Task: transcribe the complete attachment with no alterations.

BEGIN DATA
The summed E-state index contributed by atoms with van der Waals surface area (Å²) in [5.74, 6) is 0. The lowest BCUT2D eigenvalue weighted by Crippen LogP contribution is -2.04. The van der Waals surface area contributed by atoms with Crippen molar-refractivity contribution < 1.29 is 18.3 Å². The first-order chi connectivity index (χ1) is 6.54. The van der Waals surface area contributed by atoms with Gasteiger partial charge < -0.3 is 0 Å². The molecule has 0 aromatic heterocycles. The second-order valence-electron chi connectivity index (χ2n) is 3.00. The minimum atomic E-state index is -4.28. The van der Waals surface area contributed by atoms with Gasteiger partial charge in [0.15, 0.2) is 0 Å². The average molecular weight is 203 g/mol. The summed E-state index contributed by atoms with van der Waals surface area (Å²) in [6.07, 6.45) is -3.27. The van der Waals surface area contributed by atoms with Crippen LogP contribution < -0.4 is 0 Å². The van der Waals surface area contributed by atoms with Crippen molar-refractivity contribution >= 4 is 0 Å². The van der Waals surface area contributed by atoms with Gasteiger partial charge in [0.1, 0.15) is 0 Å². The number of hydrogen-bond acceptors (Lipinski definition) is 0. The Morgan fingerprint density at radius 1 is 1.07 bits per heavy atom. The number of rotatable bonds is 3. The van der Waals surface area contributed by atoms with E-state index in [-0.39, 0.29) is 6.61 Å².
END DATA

The summed E-state index contributed by atoms with van der Waals surface area (Å²) in [5.74, 6) is 0. The lowest BCUT2D eigenvalue weighted by Crippen LogP contribution is -2.04. The van der Waals surface area contributed by atoms with Crippen molar-refractivity contribution < 1.29 is 18.3 Å². The first-order chi connectivity index (χ1) is 6.54. The van der Waals surface area contributed by atoms with Gasteiger partial charge < -0.3 is 0 Å². The molecule has 0 aromatic heterocycles. The second-order valence-electron chi connectivity index (χ2n) is 3.00. The minimum atomic E-state index is -4.28. The van der Waals surface area contributed by atoms with Gasteiger partial charge in [0.15, 0.2) is 0 Å². The average molecular weight is 203 g/mol. The summed E-state index contributed by atoms with van der Waals surface area (Å²) in [6.07, 6.45) is -3.27. The van der Waals surface area contributed by atoms with Crippen LogP contribution < -0.4 is 0 Å². The van der Waals surface area contributed by atoms with Crippen molar-refractivity contribution >= 4 is 0 Å². The van der Waals surface area contributed by atoms with Gasteiger partial charge in [0.1, 0.15) is 0 Å². The number of hydrogen-bond acceptors (Lipinski definition) is 0. The Morgan fingerprint density at radius 1 is 1.07 bits per heavy atom. The number of rotatable bonds is 3. The van der Waals surface area contributed by atoms with E-state index in [-0.39, 0.29) is 6.61 Å².